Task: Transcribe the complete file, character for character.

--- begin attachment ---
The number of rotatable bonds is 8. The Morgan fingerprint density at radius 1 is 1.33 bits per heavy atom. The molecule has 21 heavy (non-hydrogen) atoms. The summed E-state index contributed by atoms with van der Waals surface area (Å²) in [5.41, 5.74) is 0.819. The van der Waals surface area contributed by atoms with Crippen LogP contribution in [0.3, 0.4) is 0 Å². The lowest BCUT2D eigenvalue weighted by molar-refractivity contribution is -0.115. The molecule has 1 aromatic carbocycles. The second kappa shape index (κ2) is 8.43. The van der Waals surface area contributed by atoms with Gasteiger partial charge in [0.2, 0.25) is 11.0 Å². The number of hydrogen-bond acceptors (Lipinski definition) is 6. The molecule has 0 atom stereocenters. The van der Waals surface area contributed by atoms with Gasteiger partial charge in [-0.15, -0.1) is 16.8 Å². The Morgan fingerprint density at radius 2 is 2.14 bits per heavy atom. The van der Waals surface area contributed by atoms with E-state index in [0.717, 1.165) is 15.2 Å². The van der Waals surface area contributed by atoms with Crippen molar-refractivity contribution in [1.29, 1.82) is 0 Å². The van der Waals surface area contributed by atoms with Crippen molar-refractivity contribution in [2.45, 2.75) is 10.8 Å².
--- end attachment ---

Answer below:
The number of rotatable bonds is 8. The Morgan fingerprint density at radius 1 is 1.33 bits per heavy atom. The molecule has 21 heavy (non-hydrogen) atoms. The summed E-state index contributed by atoms with van der Waals surface area (Å²) in [5.41, 5.74) is 0.819. The van der Waals surface area contributed by atoms with Crippen LogP contribution in [0.3, 0.4) is 0 Å². The lowest BCUT2D eigenvalue weighted by molar-refractivity contribution is -0.115. The molecule has 1 aromatic carbocycles. The second kappa shape index (κ2) is 8.43. The van der Waals surface area contributed by atoms with Gasteiger partial charge in [0.2, 0.25) is 11.0 Å². The number of hydrogen-bond acceptors (Lipinski definition) is 6. The molecule has 0 atom stereocenters. The van der Waals surface area contributed by atoms with Gasteiger partial charge in [-0.15, -0.1) is 16.8 Å². The Morgan fingerprint density at radius 2 is 2.14 bits per heavy atom. The van der Waals surface area contributed by atoms with E-state index in [0.717, 1.165) is 15.2 Å². The van der Waals surface area contributed by atoms with Crippen molar-refractivity contribution in [1.29, 1.82) is 0 Å². The van der Waals surface area contributed by atoms with Crippen molar-refractivity contribution in [2.45, 2.75) is 10.8 Å².